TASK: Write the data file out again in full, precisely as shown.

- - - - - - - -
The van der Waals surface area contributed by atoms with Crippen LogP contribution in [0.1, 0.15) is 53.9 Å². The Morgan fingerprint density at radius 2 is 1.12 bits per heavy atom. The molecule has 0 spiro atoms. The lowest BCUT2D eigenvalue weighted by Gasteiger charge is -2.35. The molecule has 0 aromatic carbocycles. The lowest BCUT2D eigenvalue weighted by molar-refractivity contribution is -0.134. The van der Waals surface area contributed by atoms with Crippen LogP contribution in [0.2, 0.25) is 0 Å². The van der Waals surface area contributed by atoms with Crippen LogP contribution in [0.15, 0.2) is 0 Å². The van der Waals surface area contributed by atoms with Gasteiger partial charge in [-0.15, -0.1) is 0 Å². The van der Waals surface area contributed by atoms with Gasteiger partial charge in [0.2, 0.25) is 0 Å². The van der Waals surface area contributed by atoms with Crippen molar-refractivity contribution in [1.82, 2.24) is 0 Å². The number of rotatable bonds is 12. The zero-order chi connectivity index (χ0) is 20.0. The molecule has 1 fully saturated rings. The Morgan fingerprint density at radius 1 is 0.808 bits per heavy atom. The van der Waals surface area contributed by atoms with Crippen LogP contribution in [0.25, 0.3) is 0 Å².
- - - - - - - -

The van der Waals surface area contributed by atoms with Crippen LogP contribution in [0.1, 0.15) is 53.9 Å². The Morgan fingerprint density at radius 2 is 1.12 bits per heavy atom. The molecule has 0 spiro atoms. The lowest BCUT2D eigenvalue weighted by Gasteiger charge is -2.35. The molecule has 0 aromatic carbocycles. The lowest BCUT2D eigenvalue weighted by molar-refractivity contribution is -0.134. The van der Waals surface area contributed by atoms with Crippen LogP contribution in [0.2, 0.25) is 0 Å². The van der Waals surface area contributed by atoms with Crippen LogP contribution in [0.15, 0.2) is 0 Å². The van der Waals surface area contributed by atoms with Gasteiger partial charge in [-0.15, -0.1) is 0 Å². The van der Waals surface area contributed by atoms with Gasteiger partial charge in [0.2, 0.25) is 0 Å². The van der Waals surface area contributed by atoms with Crippen molar-refractivity contribution in [1.82, 2.24) is 0 Å². The number of rotatable bonds is 12. The zero-order chi connectivity index (χ0) is 20.0. The molecule has 1 fully saturated rings. The Morgan fingerprint density at radius 1 is 0.808 bits per heavy atom. The van der Waals surface area contributed by atoms with Crippen LogP contribution in [0.25, 0.3) is 0 Å².